STUDY: Many youth concussions go untreated

Posted at 7:28 AM, Jun 21, 2016
and last updated 2016-06-21 07:28:34-04

Up to 2 million children get a concussion every year, but many go untreated. That's according to a new study that looked at injuries to kids 18 and under across the U.S.

Local athletic programs tell us they're doing everything to make sure kids get the care they need.

At Michigan State University's summer camps, everyone working with the kids is trained to identify concussions. If coaches think there's a chance a player might have one they call in certified athletic trainers like Lianna Hadden.

"Symptoms may not be immediate it may be hours or days or even weeks later," Hadden said. "If we feel that have any signs or symptoms they're immediately pulled from play for the entire day."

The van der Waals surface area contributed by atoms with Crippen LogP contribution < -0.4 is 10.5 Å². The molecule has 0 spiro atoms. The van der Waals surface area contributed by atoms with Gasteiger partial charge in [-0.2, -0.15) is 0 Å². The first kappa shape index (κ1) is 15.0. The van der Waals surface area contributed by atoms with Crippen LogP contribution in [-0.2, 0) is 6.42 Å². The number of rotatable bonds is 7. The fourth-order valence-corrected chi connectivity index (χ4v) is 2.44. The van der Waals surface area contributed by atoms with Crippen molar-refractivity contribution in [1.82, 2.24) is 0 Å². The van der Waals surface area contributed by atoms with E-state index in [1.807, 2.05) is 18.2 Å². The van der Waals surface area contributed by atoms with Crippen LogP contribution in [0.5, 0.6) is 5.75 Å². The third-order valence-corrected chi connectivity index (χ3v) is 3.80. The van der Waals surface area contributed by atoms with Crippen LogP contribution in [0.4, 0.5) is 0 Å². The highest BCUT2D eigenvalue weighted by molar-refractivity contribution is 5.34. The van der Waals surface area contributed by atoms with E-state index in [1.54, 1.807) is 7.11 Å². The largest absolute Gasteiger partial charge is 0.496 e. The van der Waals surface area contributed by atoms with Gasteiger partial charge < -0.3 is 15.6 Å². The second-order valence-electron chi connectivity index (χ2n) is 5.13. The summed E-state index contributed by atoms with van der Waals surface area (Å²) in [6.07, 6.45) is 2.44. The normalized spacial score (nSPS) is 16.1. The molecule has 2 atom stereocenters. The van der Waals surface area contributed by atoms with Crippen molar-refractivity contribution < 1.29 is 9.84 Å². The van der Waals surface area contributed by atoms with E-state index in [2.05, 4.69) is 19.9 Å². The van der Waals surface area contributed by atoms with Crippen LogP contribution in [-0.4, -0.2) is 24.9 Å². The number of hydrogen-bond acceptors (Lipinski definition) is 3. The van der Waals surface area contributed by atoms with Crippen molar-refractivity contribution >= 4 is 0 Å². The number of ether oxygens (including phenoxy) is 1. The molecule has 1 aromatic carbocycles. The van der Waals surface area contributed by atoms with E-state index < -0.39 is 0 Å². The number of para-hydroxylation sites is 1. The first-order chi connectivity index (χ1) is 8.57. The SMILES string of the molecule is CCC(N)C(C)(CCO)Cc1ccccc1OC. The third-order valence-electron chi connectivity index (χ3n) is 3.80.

But Hadden says the biggest thing is that kids get treatment afterwards.

"We recommend them following up with their pediatrician and following up with a physical at home to get cleared before they participate again," Hadden added.

Players at MSU summer camps who've had a concussion aren't allowed back on the field unless they've been cleared by a doctor and are symptom free.

Plus the camp is teaching kids about concussions and encouraging them to speak up if they think something is wrong.

It's similar to policies at the Michigan High School Athletic Association, which now offers concussion testing on the sidelines.

"They have to be 100 percent cleared before they can step foot on the field again," said Communications Director John Johnson.

If a player isn't cleared and goes back into the game the team will have to forfeit and could be kicked out of tournaments. MHSAA says that's because getting a second concussion before the first one heals can lead to even worse symptoms and is sometimes fatal.

"It's always the greatest fear that you have that something goes undetected and you found out that a kid had a concussion in a game and then you send them back in there," Johnson added.

The MHSAA is going a step further, it now requires schools to report concussions and it's using that information to see if safety changes are needed. A full report should be out this summer.